Daily Buzz: Jim Harbaugh on Seattle's ticket tactic: 'I respect it'
Jim Harbaugh isn't bent out of shape with the Seahawks preventing Niners fans from infiltrating Seattle's 12th Man. Plus, a tennis player has a Snoopy hallucination and a hockey player racks up 27 penalty minutes in one second.
By Sam Gardner
There was a big to-do Monday over the Seattle Seahawks blocking California residents from buying tickets to Sunday's NFC Championship Game against the San Francisco 49ers, but there was little outrage to be found at 49ers headquarters in Santa Clara.
In fact, according to the San Jose Mercury News, Niners coach Jim Harbaugh says he respects the Seahawks' decision to keep their tickets in the Pacific Northwest, even if it means fewer of his team's fans will be able to make the trip with a Super Bowl spot on the line.
"Well, it's within the rules," Harbaugh told the paper Monday. "It's within the spirit of the rules of the National Football League. I actually respect it, what you're trying to do for your team, put them in the best possible position to win that you can.
"And I respect that their organization does that for their team. They do that in a lot of ways, with their team, with their fans, with their organization. So, what do I think of it? I respect it."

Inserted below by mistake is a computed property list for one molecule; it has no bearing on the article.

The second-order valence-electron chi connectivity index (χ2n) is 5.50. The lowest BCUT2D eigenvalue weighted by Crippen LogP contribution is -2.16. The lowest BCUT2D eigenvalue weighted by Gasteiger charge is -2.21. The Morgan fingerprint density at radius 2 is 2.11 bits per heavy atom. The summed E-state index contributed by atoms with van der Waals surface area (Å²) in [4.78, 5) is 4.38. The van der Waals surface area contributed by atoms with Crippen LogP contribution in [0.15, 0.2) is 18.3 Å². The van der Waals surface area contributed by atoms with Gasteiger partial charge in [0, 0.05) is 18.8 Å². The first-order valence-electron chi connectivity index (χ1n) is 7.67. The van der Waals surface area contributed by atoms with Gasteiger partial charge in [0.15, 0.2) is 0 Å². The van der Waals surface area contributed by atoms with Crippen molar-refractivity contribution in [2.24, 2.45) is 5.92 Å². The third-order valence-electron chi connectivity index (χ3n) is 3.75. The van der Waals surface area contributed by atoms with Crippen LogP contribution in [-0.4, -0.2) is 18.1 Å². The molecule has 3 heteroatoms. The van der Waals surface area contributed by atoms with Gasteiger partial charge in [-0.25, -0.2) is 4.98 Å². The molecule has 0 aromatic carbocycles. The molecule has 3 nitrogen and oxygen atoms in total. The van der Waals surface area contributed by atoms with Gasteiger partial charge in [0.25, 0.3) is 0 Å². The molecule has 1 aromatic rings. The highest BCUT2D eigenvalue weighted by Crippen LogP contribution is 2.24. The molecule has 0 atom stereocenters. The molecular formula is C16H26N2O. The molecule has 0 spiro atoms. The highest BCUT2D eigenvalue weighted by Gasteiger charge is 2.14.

OK, so it's not exactly a ringing endorsement from Harbaugh, whose team made a much longer trip last year for an NFC Championship Game win over Atlanta, but it's nice to see he's not stoking the fire when he has more important things — like figuring out how not to get blown out at CenturyLink Field again — to be worrying about.
That said, if these teams should happen to meet in next year's playoffs at the brand new Levi's Stadium, I wouldn't expect Seahawks fans to find tickets too easy to come by. You know, the "spirit of the rules," and all.
Now, for some links:
• It's dangerously hot at the Australian Open — so hot that one player thought he saw Snoopy before fainting on the court.
• After a win over the Bulls on New Year's Eve, Kyle Lowry tried to throw his shoes to a Raptors fan at a game in Chicago, only to have the shoes swiped by another fan. On Monday, Lowry made it up to the original fan in Toronto.
• A kid in Minnesota hit a full-court, game-winning buzzer-beater, then did it again when a news crew showed up to interview him about it: